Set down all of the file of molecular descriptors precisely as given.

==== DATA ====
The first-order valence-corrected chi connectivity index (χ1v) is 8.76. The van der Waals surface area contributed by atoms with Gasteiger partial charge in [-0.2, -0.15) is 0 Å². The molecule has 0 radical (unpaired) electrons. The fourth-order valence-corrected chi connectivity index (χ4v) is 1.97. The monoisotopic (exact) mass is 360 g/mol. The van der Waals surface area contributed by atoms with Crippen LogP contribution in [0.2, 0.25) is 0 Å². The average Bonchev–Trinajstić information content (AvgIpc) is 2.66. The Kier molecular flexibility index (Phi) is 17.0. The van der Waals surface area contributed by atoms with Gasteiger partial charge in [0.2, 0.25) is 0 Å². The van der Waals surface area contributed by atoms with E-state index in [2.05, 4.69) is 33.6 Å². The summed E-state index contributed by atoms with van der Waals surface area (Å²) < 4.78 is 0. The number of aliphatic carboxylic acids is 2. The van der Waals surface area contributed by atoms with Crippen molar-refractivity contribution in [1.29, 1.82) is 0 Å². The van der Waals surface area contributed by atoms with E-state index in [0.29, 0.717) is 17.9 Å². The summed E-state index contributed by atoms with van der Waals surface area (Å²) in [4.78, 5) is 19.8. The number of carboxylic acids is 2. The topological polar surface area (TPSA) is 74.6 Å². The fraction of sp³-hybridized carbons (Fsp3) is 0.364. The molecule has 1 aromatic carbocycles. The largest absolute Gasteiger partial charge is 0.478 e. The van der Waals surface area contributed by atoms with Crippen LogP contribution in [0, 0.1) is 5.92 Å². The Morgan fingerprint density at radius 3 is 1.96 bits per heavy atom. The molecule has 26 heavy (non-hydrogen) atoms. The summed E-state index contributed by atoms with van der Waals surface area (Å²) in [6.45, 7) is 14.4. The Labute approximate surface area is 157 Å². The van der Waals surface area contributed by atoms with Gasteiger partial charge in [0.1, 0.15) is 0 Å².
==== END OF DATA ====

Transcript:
The first-order valence-corrected chi connectivity index (χ1v) is 8.76. The van der Waals surface area contributed by atoms with Gasteiger partial charge in [-0.2, -0.15) is 0 Å². The molecule has 0 radical (unpaired) electrons. The fourth-order valence-corrected chi connectivity index (χ4v) is 1.97. The monoisotopic (exact) mass is 360 g/mol. The van der Waals surface area contributed by atoms with Crippen LogP contribution in [0.2, 0.25) is 0 Å². The average Bonchev–Trinajstić information content (AvgIpc) is 2.66. The Kier molecular flexibility index (Phi) is 17.0. The van der Waals surface area contributed by atoms with Gasteiger partial charge in [0.2, 0.25) is 0 Å². The van der Waals surface area contributed by atoms with E-state index in [2.05, 4.69) is 33.6 Å². The summed E-state index contributed by atoms with van der Waals surface area (Å²) < 4.78 is 0. The number of aliphatic carboxylic acids is 2. The van der Waals surface area contributed by atoms with Crippen molar-refractivity contribution in [1.29, 1.82) is 0 Å². The van der Waals surface area contributed by atoms with E-state index in [0.29, 0.717) is 17.9 Å². The summed E-state index contributed by atoms with van der Waals surface area (Å²) in [4.78, 5) is 19.8. The number of carboxylic acids is 2. The topological polar surface area (TPSA) is 74.6 Å². The fraction of sp³-hybridized carbons (Fsp3) is 0.364. The molecule has 1 aromatic carbocycles. The largest absolute Gasteiger partial charge is 0.478 e. The van der Waals surface area contributed by atoms with Crippen LogP contribution in [0, 0.1) is 5.92 Å². The Morgan fingerprint density at radius 3 is 1.96 bits per heavy atom. The molecule has 26 heavy (non-hydrogen) atoms. The summed E-state index contributed by atoms with van der Waals surface area (Å²) in [6.45, 7) is 14.4. The Labute approximate surface area is 157 Å². The van der Waals surface area contributed by atoms with Gasteiger partial charge in [0.1, 0.15) is 0 Å².